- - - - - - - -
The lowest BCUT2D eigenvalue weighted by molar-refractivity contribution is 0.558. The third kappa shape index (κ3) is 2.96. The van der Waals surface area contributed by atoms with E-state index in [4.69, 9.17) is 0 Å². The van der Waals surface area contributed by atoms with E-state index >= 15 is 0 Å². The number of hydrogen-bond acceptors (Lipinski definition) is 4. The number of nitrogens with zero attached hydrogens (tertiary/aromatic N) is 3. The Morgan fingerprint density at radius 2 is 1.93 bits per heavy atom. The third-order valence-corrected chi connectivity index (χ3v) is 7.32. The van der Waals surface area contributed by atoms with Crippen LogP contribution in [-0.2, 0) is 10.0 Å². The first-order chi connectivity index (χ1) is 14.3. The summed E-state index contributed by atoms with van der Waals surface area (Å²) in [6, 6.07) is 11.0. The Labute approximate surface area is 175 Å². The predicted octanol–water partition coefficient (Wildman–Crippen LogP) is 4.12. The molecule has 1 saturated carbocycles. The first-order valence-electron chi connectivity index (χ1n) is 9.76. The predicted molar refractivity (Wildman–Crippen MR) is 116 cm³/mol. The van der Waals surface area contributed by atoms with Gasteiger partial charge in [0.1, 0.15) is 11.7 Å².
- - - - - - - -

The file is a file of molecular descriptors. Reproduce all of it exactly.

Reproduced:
The lowest BCUT2D eigenvalue weighted by molar-refractivity contribution is 0.558. The third kappa shape index (κ3) is 2.96. The van der Waals surface area contributed by atoms with E-state index in [4.69, 9.17) is 0 Å². The van der Waals surface area contributed by atoms with E-state index >= 15 is 0 Å². The number of hydrogen-bond acceptors (Lipinski definition) is 4. The number of nitrogens with zero attached hydrogens (tertiary/aromatic N) is 3. The Morgan fingerprint density at radius 2 is 1.93 bits per heavy atom. The third-order valence-corrected chi connectivity index (χ3v) is 7.32. The van der Waals surface area contributed by atoms with Crippen LogP contribution in [-0.2, 0) is 10.0 Å². The first-order chi connectivity index (χ1) is 14.3. The summed E-state index contributed by atoms with van der Waals surface area (Å²) in [6, 6.07) is 11.0. The Labute approximate surface area is 175 Å². The predicted octanol–water partition coefficient (Wildman–Crippen LogP) is 4.12. The molecule has 1 saturated carbocycles. The first-order valence-electron chi connectivity index (χ1n) is 9.76. The predicted molar refractivity (Wildman–Crippen MR) is 116 cm³/mol. The van der Waals surface area contributed by atoms with Gasteiger partial charge in [0.1, 0.15) is 11.7 Å².